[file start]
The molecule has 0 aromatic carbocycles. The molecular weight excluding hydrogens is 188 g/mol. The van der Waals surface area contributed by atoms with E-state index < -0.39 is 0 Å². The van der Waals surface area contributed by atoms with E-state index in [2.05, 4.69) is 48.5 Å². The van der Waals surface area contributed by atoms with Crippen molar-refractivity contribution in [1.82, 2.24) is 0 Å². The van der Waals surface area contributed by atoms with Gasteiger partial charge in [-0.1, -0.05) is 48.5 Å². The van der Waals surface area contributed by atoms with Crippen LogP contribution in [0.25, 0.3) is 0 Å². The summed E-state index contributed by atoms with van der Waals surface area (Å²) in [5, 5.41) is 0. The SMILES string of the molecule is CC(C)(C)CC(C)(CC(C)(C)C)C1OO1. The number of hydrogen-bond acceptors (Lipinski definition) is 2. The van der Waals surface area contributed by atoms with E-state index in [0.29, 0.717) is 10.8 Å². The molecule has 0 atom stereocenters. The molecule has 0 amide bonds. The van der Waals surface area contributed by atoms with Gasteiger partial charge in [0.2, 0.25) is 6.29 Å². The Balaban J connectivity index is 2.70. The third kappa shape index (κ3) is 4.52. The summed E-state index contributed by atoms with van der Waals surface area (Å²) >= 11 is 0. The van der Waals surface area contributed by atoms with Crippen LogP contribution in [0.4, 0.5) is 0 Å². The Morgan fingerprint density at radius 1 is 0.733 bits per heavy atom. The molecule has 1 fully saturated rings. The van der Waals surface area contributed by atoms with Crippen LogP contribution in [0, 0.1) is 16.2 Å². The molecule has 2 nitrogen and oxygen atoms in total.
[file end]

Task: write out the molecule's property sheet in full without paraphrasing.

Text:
The molecule has 0 aromatic carbocycles. The molecular weight excluding hydrogens is 188 g/mol. The van der Waals surface area contributed by atoms with E-state index < -0.39 is 0 Å². The van der Waals surface area contributed by atoms with E-state index in [2.05, 4.69) is 48.5 Å². The van der Waals surface area contributed by atoms with Crippen molar-refractivity contribution in [1.82, 2.24) is 0 Å². The van der Waals surface area contributed by atoms with Gasteiger partial charge in [-0.1, -0.05) is 48.5 Å². The van der Waals surface area contributed by atoms with Crippen LogP contribution in [0.25, 0.3) is 0 Å². The summed E-state index contributed by atoms with van der Waals surface area (Å²) in [5, 5.41) is 0. The SMILES string of the molecule is CC(C)(C)CC(C)(CC(C)(C)C)C1OO1. The number of hydrogen-bond acceptors (Lipinski definition) is 2. The van der Waals surface area contributed by atoms with E-state index in [0.29, 0.717) is 10.8 Å². The molecule has 0 atom stereocenters. The molecule has 0 amide bonds. The van der Waals surface area contributed by atoms with Gasteiger partial charge in [0.2, 0.25) is 6.29 Å². The Balaban J connectivity index is 2.70. The third kappa shape index (κ3) is 4.52. The summed E-state index contributed by atoms with van der Waals surface area (Å²) >= 11 is 0. The van der Waals surface area contributed by atoms with Crippen LogP contribution in [0.4, 0.5) is 0 Å². The Morgan fingerprint density at radius 1 is 0.733 bits per heavy atom. The molecule has 1 fully saturated rings. The van der Waals surface area contributed by atoms with Crippen LogP contribution in [0, 0.1) is 16.2 Å². The molecule has 2 nitrogen and oxygen atoms in total.